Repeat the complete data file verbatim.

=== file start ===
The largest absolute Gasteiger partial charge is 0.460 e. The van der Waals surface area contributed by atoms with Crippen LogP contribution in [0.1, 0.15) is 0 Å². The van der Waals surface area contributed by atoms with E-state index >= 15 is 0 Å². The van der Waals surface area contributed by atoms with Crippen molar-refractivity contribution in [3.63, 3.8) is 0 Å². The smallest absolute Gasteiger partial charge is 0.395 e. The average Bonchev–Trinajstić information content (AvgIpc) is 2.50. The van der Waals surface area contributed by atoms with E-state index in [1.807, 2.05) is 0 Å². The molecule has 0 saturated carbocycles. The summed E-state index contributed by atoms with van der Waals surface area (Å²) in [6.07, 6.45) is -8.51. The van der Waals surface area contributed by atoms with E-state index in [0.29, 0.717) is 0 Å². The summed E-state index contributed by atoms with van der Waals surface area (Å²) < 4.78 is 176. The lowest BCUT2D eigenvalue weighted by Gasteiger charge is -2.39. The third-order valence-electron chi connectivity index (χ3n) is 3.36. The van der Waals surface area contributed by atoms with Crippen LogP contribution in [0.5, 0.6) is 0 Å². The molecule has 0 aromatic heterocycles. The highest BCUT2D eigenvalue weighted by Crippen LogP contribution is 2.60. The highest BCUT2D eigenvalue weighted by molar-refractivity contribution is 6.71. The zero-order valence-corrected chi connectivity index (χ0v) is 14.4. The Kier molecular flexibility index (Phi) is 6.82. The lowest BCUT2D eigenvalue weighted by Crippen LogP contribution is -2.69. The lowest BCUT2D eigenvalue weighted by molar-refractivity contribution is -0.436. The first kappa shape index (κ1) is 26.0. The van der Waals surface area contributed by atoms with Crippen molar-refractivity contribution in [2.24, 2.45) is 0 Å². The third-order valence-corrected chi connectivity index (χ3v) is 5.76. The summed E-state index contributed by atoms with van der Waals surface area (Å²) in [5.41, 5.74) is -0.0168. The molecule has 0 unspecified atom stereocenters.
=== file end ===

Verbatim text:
The largest absolute Gasteiger partial charge is 0.460 e. The van der Waals surface area contributed by atoms with Crippen LogP contribution in [0.1, 0.15) is 0 Å². The van der Waals surface area contributed by atoms with E-state index >= 15 is 0 Å². The van der Waals surface area contributed by atoms with Crippen molar-refractivity contribution in [3.63, 3.8) is 0 Å². The smallest absolute Gasteiger partial charge is 0.395 e. The average Bonchev–Trinajstić information content (AvgIpc) is 2.50. The van der Waals surface area contributed by atoms with E-state index in [1.807, 2.05) is 0 Å². The molecule has 0 saturated carbocycles. The summed E-state index contributed by atoms with van der Waals surface area (Å²) in [6.07, 6.45) is -8.51. The van der Waals surface area contributed by atoms with E-state index in [0.29, 0.717) is 0 Å². The summed E-state index contributed by atoms with van der Waals surface area (Å²) < 4.78 is 176. The lowest BCUT2D eigenvalue weighted by Gasteiger charge is -2.39. The third-order valence-electron chi connectivity index (χ3n) is 3.36. The van der Waals surface area contributed by atoms with Crippen LogP contribution in [0.5, 0.6) is 0 Å². The molecule has 0 aromatic heterocycles. The highest BCUT2D eigenvalue weighted by Crippen LogP contribution is 2.60. The highest BCUT2D eigenvalue weighted by molar-refractivity contribution is 6.71. The zero-order valence-corrected chi connectivity index (χ0v) is 14.4. The Kier molecular flexibility index (Phi) is 6.82. The lowest BCUT2D eigenvalue weighted by Crippen LogP contribution is -2.69. The lowest BCUT2D eigenvalue weighted by molar-refractivity contribution is -0.436. The first kappa shape index (κ1) is 26.0. The van der Waals surface area contributed by atoms with Crippen molar-refractivity contribution in [2.24, 2.45) is 0 Å². The third-order valence-corrected chi connectivity index (χ3v) is 5.76. The summed E-state index contributed by atoms with van der Waals surface area (Å²) in [5.41, 5.74) is -0.0168. The molecule has 0 unspecified atom stereocenters.